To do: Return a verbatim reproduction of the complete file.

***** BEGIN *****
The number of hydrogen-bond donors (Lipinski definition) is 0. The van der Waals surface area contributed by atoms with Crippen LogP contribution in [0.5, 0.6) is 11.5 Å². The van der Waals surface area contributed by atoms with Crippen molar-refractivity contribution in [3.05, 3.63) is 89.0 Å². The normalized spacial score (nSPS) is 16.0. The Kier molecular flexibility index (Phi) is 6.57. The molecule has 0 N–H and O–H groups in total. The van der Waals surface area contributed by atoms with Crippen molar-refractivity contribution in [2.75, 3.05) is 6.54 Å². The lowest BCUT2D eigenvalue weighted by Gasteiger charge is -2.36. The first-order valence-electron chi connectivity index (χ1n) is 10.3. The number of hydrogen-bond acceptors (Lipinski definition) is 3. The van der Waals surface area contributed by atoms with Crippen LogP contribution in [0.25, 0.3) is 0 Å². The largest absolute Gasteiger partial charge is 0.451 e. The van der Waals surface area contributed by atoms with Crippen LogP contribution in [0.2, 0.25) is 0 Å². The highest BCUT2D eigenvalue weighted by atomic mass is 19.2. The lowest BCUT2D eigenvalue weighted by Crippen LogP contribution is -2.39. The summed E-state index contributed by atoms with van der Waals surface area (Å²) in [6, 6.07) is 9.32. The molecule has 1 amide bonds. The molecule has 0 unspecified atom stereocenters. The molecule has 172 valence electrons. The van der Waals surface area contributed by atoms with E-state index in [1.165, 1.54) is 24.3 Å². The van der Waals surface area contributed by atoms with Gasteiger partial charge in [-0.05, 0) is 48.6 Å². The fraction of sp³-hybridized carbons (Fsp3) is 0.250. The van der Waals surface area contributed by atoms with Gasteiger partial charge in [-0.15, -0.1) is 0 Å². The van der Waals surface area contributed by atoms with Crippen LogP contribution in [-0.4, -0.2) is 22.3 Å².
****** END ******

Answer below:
The number of hydrogen-bond donors (Lipinski definition) is 0. The van der Waals surface area contributed by atoms with Crippen LogP contribution in [0.5, 0.6) is 11.5 Å². The van der Waals surface area contributed by atoms with Crippen molar-refractivity contribution in [3.05, 3.63) is 89.0 Å². The normalized spacial score (nSPS) is 16.0. The Kier molecular flexibility index (Phi) is 6.57. The molecule has 0 N–H and O–H groups in total. The van der Waals surface area contributed by atoms with Crippen molar-refractivity contribution in [2.75, 3.05) is 6.54 Å². The lowest BCUT2D eigenvalue weighted by Gasteiger charge is -2.36. The first-order valence-electron chi connectivity index (χ1n) is 10.3. The number of hydrogen-bond acceptors (Lipinski definition) is 3. The van der Waals surface area contributed by atoms with Crippen LogP contribution in [0.25, 0.3) is 0 Å². The largest absolute Gasteiger partial charge is 0.451 e. The van der Waals surface area contributed by atoms with Crippen LogP contribution in [0.2, 0.25) is 0 Å². The highest BCUT2D eigenvalue weighted by atomic mass is 19.2. The lowest BCUT2D eigenvalue weighted by Crippen LogP contribution is -2.39. The summed E-state index contributed by atoms with van der Waals surface area (Å²) in [6, 6.07) is 9.32. The molecule has 1 amide bonds. The molecule has 0 unspecified atom stereocenters. The molecule has 172 valence electrons. The van der Waals surface area contributed by atoms with E-state index in [1.165, 1.54) is 24.3 Å². The van der Waals surface area contributed by atoms with Gasteiger partial charge in [-0.05, 0) is 48.6 Å². The fraction of sp³-hybridized carbons (Fsp3) is 0.250. The van der Waals surface area contributed by atoms with Gasteiger partial charge in [-0.15, -0.1) is 0 Å². The van der Waals surface area contributed by atoms with Crippen LogP contribution in [-0.4, -0.2) is 22.3 Å².